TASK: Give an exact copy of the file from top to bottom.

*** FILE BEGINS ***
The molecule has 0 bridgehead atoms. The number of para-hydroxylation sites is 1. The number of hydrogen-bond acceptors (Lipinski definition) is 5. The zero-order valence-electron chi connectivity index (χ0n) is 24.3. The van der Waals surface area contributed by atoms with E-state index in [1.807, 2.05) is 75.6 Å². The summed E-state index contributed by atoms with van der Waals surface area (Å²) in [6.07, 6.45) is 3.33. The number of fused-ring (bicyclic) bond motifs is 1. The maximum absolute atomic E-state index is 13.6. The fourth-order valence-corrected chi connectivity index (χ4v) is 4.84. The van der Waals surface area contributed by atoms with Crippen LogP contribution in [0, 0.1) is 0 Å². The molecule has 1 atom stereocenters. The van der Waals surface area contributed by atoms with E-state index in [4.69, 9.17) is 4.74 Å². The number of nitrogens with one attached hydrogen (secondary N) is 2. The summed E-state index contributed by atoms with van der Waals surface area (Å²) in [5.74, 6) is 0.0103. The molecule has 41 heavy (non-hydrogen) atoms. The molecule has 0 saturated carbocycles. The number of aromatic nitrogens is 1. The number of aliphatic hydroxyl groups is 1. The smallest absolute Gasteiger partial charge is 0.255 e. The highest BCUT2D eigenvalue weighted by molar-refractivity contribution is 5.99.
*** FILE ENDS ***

The molecule has 0 bridgehead atoms. The number of para-hydroxylation sites is 1. The number of hydrogen-bond acceptors (Lipinski definition) is 5. The zero-order valence-electron chi connectivity index (χ0n) is 24.3. The van der Waals surface area contributed by atoms with E-state index in [1.807, 2.05) is 75.6 Å². The summed E-state index contributed by atoms with van der Waals surface area (Å²) in [6.07, 6.45) is 3.33. The number of fused-ring (bicyclic) bond motifs is 1. The maximum absolute atomic E-state index is 13.6. The fourth-order valence-corrected chi connectivity index (χ4v) is 4.84. The van der Waals surface area contributed by atoms with Crippen LogP contribution in [0, 0.1) is 0 Å². The molecule has 1 atom stereocenters. The van der Waals surface area contributed by atoms with E-state index in [4.69, 9.17) is 4.74 Å². The number of nitrogens with one attached hydrogen (secondary N) is 2. The summed E-state index contributed by atoms with van der Waals surface area (Å²) in [5.74, 6) is 0.0103. The molecule has 41 heavy (non-hydrogen) atoms. The molecule has 0 saturated carbocycles. The number of aromatic nitrogens is 1. The number of aliphatic hydroxyl groups is 1. The smallest absolute Gasteiger partial charge is 0.255 e. The highest BCUT2D eigenvalue weighted by molar-refractivity contribution is 5.99.